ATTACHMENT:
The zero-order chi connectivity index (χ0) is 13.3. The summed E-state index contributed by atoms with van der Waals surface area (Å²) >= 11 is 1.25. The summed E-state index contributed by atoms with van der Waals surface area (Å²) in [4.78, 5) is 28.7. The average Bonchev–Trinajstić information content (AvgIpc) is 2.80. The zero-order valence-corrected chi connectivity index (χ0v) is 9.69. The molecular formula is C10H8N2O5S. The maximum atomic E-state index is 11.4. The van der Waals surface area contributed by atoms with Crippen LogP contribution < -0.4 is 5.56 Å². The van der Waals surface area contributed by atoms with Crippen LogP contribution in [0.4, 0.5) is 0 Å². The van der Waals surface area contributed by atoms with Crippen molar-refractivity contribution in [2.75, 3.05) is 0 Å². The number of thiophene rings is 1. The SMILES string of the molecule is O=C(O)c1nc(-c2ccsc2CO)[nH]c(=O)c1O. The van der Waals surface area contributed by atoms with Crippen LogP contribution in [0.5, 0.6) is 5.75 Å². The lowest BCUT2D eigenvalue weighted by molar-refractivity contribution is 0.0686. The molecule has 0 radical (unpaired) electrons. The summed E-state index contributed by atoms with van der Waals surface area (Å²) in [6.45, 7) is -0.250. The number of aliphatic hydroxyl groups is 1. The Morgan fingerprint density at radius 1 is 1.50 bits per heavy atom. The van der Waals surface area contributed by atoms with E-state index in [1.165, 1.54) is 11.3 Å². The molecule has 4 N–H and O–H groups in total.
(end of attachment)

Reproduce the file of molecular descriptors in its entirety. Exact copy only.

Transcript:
The zero-order chi connectivity index (χ0) is 13.3. The summed E-state index contributed by atoms with van der Waals surface area (Å²) >= 11 is 1.25. The summed E-state index contributed by atoms with van der Waals surface area (Å²) in [4.78, 5) is 28.7. The average Bonchev–Trinajstić information content (AvgIpc) is 2.80. The zero-order valence-corrected chi connectivity index (χ0v) is 9.69. The molecular formula is C10H8N2O5S. The maximum atomic E-state index is 11.4. The van der Waals surface area contributed by atoms with Crippen LogP contribution < -0.4 is 5.56 Å². The van der Waals surface area contributed by atoms with Crippen LogP contribution in [0.4, 0.5) is 0 Å². The van der Waals surface area contributed by atoms with Crippen molar-refractivity contribution in [2.75, 3.05) is 0 Å². The number of thiophene rings is 1. The SMILES string of the molecule is O=C(O)c1nc(-c2ccsc2CO)[nH]c(=O)c1O. The van der Waals surface area contributed by atoms with Crippen LogP contribution in [0.5, 0.6) is 5.75 Å². The lowest BCUT2D eigenvalue weighted by molar-refractivity contribution is 0.0686. The molecule has 0 radical (unpaired) electrons. The summed E-state index contributed by atoms with van der Waals surface area (Å²) in [6.45, 7) is -0.250. The number of aliphatic hydroxyl groups is 1. The Morgan fingerprint density at radius 1 is 1.50 bits per heavy atom. The van der Waals surface area contributed by atoms with E-state index in [1.165, 1.54) is 11.3 Å². The molecule has 4 N–H and O–H groups in total.